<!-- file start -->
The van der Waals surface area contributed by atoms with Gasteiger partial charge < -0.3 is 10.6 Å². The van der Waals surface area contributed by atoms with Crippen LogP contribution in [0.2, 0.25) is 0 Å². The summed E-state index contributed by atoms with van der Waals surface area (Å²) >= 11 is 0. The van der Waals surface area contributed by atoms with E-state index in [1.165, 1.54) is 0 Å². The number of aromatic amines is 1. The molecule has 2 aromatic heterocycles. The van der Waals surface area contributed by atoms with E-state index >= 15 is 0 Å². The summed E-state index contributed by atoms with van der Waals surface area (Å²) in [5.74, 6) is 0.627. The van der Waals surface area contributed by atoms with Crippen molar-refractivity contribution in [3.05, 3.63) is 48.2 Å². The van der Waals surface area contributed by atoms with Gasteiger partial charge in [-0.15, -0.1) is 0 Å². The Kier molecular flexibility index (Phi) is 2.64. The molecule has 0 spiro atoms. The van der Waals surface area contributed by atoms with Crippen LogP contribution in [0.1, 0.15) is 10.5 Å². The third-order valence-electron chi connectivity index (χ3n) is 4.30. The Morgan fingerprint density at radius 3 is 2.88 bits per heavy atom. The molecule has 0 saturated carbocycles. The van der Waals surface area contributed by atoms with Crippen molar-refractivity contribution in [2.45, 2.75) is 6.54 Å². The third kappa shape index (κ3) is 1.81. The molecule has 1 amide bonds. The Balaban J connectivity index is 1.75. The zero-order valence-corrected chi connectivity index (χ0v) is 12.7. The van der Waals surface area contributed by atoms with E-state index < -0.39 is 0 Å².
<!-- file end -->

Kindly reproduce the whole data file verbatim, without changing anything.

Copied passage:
The van der Waals surface area contributed by atoms with Gasteiger partial charge < -0.3 is 10.6 Å². The van der Waals surface area contributed by atoms with Crippen LogP contribution in [0.2, 0.25) is 0 Å². The summed E-state index contributed by atoms with van der Waals surface area (Å²) >= 11 is 0. The van der Waals surface area contributed by atoms with E-state index in [1.165, 1.54) is 0 Å². The number of aromatic amines is 1. The molecule has 2 aromatic heterocycles. The van der Waals surface area contributed by atoms with E-state index >= 15 is 0 Å². The summed E-state index contributed by atoms with van der Waals surface area (Å²) in [5.74, 6) is 0.627. The van der Waals surface area contributed by atoms with Crippen molar-refractivity contribution in [3.05, 3.63) is 48.2 Å². The van der Waals surface area contributed by atoms with Gasteiger partial charge in [-0.15, -0.1) is 0 Å². The Kier molecular flexibility index (Phi) is 2.64. The molecule has 0 spiro atoms. The van der Waals surface area contributed by atoms with Crippen LogP contribution in [0.1, 0.15) is 10.5 Å². The third-order valence-electron chi connectivity index (χ3n) is 4.30. The Morgan fingerprint density at radius 3 is 2.88 bits per heavy atom. The molecule has 0 saturated carbocycles. The van der Waals surface area contributed by atoms with Crippen molar-refractivity contribution in [2.45, 2.75) is 6.54 Å². The third kappa shape index (κ3) is 1.81. The molecule has 1 amide bonds. The Balaban J connectivity index is 1.75. The zero-order valence-corrected chi connectivity index (χ0v) is 12.7. The van der Waals surface area contributed by atoms with E-state index < -0.39 is 0 Å².